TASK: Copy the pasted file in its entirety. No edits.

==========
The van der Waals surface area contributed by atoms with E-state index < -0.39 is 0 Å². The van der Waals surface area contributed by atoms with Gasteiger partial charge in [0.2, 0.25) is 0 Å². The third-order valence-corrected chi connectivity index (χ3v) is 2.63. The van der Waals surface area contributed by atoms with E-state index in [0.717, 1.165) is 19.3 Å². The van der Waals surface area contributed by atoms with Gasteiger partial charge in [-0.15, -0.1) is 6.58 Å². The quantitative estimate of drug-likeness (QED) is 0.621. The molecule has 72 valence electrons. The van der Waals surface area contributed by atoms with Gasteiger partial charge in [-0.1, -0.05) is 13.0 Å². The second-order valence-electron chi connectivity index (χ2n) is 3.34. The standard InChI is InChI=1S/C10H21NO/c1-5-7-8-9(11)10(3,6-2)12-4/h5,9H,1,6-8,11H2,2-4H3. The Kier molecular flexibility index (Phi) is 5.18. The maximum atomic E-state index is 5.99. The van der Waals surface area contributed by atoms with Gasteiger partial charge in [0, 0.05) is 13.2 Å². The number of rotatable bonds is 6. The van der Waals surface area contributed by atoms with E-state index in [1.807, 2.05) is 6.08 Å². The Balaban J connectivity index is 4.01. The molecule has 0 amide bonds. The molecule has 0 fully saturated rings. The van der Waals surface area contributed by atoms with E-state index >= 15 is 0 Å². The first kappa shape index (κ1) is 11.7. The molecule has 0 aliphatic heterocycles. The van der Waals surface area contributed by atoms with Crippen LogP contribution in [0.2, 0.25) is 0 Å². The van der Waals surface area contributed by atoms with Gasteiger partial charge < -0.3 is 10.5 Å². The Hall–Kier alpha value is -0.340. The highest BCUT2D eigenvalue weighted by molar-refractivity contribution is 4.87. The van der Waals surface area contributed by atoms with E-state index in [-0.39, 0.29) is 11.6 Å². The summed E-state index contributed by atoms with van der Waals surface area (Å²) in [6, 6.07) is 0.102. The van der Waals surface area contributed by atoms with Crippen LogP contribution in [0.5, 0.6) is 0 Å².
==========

The van der Waals surface area contributed by atoms with E-state index < -0.39 is 0 Å². The van der Waals surface area contributed by atoms with Gasteiger partial charge in [0.2, 0.25) is 0 Å². The third-order valence-corrected chi connectivity index (χ3v) is 2.63. The van der Waals surface area contributed by atoms with E-state index in [0.717, 1.165) is 19.3 Å². The van der Waals surface area contributed by atoms with Gasteiger partial charge in [-0.15, -0.1) is 6.58 Å². The quantitative estimate of drug-likeness (QED) is 0.621. The molecule has 72 valence electrons. The van der Waals surface area contributed by atoms with Gasteiger partial charge in [-0.1, -0.05) is 13.0 Å². The second-order valence-electron chi connectivity index (χ2n) is 3.34. The standard InChI is InChI=1S/C10H21NO/c1-5-7-8-9(11)10(3,6-2)12-4/h5,9H,1,6-8,11H2,2-4H3. The Kier molecular flexibility index (Phi) is 5.18. The maximum atomic E-state index is 5.99. The van der Waals surface area contributed by atoms with Gasteiger partial charge in [0, 0.05) is 13.2 Å². The number of rotatable bonds is 6. The van der Waals surface area contributed by atoms with E-state index in [1.807, 2.05) is 6.08 Å². The Balaban J connectivity index is 4.01. The molecule has 0 amide bonds. The molecule has 0 fully saturated rings. The van der Waals surface area contributed by atoms with E-state index >= 15 is 0 Å². The first kappa shape index (κ1) is 11.7. The molecule has 0 aliphatic heterocycles. The van der Waals surface area contributed by atoms with Crippen LogP contribution in [0.2, 0.25) is 0 Å². The van der Waals surface area contributed by atoms with Gasteiger partial charge < -0.3 is 10.5 Å². The Hall–Kier alpha value is -0.340. The highest BCUT2D eigenvalue weighted by molar-refractivity contribution is 4.87. The van der Waals surface area contributed by atoms with E-state index in [-0.39, 0.29) is 11.6 Å². The summed E-state index contributed by atoms with van der Waals surface area (Å²) in [6, 6.07) is 0.102. The van der Waals surface area contributed by atoms with Crippen LogP contribution in [0.5, 0.6) is 0 Å².